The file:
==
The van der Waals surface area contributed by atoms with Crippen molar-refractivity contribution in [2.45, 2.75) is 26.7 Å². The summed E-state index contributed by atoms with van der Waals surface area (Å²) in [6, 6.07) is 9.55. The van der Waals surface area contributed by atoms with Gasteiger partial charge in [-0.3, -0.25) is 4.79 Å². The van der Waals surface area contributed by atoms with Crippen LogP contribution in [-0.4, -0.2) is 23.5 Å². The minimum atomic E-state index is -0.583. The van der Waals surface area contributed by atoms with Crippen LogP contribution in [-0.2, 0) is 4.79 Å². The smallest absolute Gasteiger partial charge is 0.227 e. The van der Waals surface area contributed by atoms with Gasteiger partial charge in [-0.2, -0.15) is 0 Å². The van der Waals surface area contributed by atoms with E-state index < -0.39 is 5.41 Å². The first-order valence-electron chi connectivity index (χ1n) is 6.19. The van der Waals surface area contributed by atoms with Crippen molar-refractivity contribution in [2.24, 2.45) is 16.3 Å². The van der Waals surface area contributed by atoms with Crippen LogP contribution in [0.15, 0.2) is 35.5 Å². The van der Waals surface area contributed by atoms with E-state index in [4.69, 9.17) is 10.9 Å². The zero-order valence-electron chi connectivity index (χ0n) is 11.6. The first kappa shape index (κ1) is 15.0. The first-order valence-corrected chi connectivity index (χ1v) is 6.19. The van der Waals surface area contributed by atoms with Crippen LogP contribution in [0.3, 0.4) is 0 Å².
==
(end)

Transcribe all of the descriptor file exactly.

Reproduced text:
The van der Waals surface area contributed by atoms with Crippen molar-refractivity contribution in [2.45, 2.75) is 26.7 Å². The summed E-state index contributed by atoms with van der Waals surface area (Å²) in [6, 6.07) is 9.55. The van der Waals surface area contributed by atoms with Gasteiger partial charge in [-0.3, -0.25) is 4.79 Å². The van der Waals surface area contributed by atoms with Crippen LogP contribution in [-0.4, -0.2) is 23.5 Å². The minimum atomic E-state index is -0.583. The van der Waals surface area contributed by atoms with Crippen LogP contribution in [-0.2, 0) is 4.79 Å². The smallest absolute Gasteiger partial charge is 0.227 e. The van der Waals surface area contributed by atoms with Gasteiger partial charge in [-0.2, -0.15) is 0 Å². The van der Waals surface area contributed by atoms with E-state index < -0.39 is 5.41 Å². The first-order valence-electron chi connectivity index (χ1n) is 6.19. The van der Waals surface area contributed by atoms with Crippen molar-refractivity contribution in [2.24, 2.45) is 16.3 Å². The van der Waals surface area contributed by atoms with Crippen LogP contribution in [0.15, 0.2) is 35.5 Å². The van der Waals surface area contributed by atoms with E-state index in [4.69, 9.17) is 10.9 Å². The zero-order valence-electron chi connectivity index (χ0n) is 11.6. The first kappa shape index (κ1) is 15.0. The first-order valence-corrected chi connectivity index (χ1v) is 6.19. The van der Waals surface area contributed by atoms with Crippen LogP contribution in [0.3, 0.4) is 0 Å².